Alumni Hall

Alumni Hall

In both its history and recent renovation, Alumni Hall stands as testament to Vanderbilt's strong tradition of honoring the past while looking to the future. 

The story of this iconic Vanderbilt building began in March 1919, just a few months after the end of World War I, when the Vanderbilt Alumni Association board proposed a new building to memorialize the Vanderbilt alumni, former students, and faculty who lost their lives in that devastating war and to provide much-needed social space for current students, whose numbers were beginning to swell.

Renowned Nashville architect Henry C. Hibbs went to work designing the new building in Collegiate Gothic style, an architectural style popular for university buildings in the early twentieth century, characterized by features such as arches, buttresses, crenellations, dormers, finials, parapets, and tracery, lending a touch of medieval gravitas to modern educational endeavors. Based on the ultimate success of Alumni Hall, Hibbs would return to Vanderbilt to design a series of signature buildings on the campus, including Neely Auditorium, Buttrick, Calhoun, Garland, and the central library building.

Alumni Hall, Vanderbilt's first Collegiate Gothic building, opened in 1925 as the university's first student center and was the hub of student activity for nearly fifty years. Generations of Vanderbilt students played pool in the basement, conducted club meetings in the parlors, and held tea dances in the Memorial Room on the second floor, where the names of the forty-four Vanderbilt casualties of World War I are carved in stone above the two fireplace mantles, located at either end of the room.

In 1974, Sarratt Student Center opened and student activities moved out of Alumni Hall and across Alumni Lawn to the new building, which was linked with Rand Hall. In subsequent decades, Alumni Hall was home to various university offices, its former life as a student center all but forgotten.

The rejuvenation of this iconic Vanderbilt building began in 2011, when Alumni Hall was added to the National Register of Historic Places for its architectural significance. It was Vanderbilt's fifth listing on the register, joining Peabody College, the Old Gym, Old Mechanical (now part of Owen Graduate School of Management), and Vanderbilt Dyer Observatory. In November of that year, the Vanderbilt Board of Trust voted to restore Alumni Hall to a prominent place in student life. Its renewal would support a wide range of activities—such as tutoring, catered dining, meetings, studying, and socializing—yet the integrity of the building's historic architecture would be preserved. The renovation project was the first for this Vanderbilt landmark.

The university's decision to renovate Alumni Hall recognized and responded to the ever-increasing levels of student engagement on campus that required more meeting and gathering space than Rand and Sarratt could provide. The update of Alumni Hall also supports the continued development of the College Halls initiative, the university's residential college plan to transform the undergraduate experience at Vanderbilt. Building on the success of the first phase of College Halls, The Martha Rivers Ingram Commons for first-year students, phase two is scheduled for completion in 2014. Next fall, upperclass students will move into Warren College and Moore College, currently under construction on the former site of Kissam Quadrangle. The renewed Alumni Hall, located in close proximity to Warren and Moore, as well as Sarratt and Rand, will provide students with additional opportunities to engage with each other and with faculty, and will contribute to a greater sense of community for all Vanderbilt students.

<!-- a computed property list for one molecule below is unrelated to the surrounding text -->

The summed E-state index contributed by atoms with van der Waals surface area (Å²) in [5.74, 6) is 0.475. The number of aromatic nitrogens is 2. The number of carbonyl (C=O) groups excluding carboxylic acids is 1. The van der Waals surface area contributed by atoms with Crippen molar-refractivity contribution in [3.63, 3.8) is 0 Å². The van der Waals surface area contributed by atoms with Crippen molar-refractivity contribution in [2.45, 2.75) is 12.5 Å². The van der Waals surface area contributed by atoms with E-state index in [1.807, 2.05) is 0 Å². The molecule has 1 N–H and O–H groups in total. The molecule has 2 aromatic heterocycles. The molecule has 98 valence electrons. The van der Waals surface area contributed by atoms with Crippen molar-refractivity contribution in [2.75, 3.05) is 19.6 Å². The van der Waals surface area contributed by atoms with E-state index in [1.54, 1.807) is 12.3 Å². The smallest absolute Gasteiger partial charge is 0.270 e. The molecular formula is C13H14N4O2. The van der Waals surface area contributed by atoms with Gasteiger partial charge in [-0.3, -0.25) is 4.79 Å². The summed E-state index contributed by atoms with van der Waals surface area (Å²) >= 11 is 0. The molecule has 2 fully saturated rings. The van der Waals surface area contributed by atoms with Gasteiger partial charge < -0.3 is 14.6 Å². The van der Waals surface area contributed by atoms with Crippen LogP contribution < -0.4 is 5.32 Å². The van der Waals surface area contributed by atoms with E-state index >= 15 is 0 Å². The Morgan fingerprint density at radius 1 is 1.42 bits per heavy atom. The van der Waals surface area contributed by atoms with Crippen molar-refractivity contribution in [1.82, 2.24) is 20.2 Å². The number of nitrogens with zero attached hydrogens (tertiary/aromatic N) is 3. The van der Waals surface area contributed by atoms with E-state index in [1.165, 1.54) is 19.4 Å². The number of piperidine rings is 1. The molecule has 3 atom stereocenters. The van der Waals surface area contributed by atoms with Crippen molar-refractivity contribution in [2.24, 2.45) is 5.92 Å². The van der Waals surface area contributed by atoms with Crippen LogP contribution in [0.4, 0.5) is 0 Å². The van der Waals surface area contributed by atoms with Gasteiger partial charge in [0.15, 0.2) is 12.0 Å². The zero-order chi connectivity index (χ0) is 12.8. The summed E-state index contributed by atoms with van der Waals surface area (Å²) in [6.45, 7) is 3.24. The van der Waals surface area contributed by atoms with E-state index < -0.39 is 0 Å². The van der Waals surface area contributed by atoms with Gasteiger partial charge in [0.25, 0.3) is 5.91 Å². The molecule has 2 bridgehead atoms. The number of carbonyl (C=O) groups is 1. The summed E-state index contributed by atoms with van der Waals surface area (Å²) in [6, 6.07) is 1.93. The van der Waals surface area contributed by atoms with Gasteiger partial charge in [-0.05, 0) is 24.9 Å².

As an exciting precursor to the opening of Warren and Moore, the renovation of Alumni Hall, led by Bruner/Cott Architects and Planners of Boston, was completed in August 2013. Features include revitalized space for the Writing Studio, an exercise facility, music lounge, restaurant, classroom, offices, and catering kitchen, as well as expanded terraces on the east and west sides. The interior spaces have been energized with light, air, and movement, accomplished by the removal of interior walls and the creation of a contemporary-style suspended staircase that connects all levels. New details such as glass tiles, stone, and lighting fixtures that reflect a sleek modern aesthetic brighten and refresh the building's interior and are strikingly juxtaposed with beautiful original building details that remain, including most of the woodwork, limestone, and the three original fireplaces.

Also remaining are the forty-four names carved above the fireplace mantles in the Memorial Room, which in August 2013 was renamed in honor of alumnus Joe C. Davis, thanks to a generous gift from the Joe C. Davis Foundation. Davis, B.A. 1941, was a Vanderbilt tennis legend, winning SEC titles in 1939, 1940, and 1941. During World War II, he joined the United States Navy and served as a Lieutenant. He later became a successful businessman and a member of the Vanderbilt Board of Trust. A plaque in the Davis Memorial Room honors his memory, joining the others memorialized there in a room where current students enjoy lovely views of campus from its signature bay windows.

The brilliantly renovated Alumni Hall once again celebrates student life, as it did in its beginning. The building's bright new interior combined with its historic architecture make it an enticing place for students to ponder the lessons of the past while they prepare for the challenges and opportunities of the future.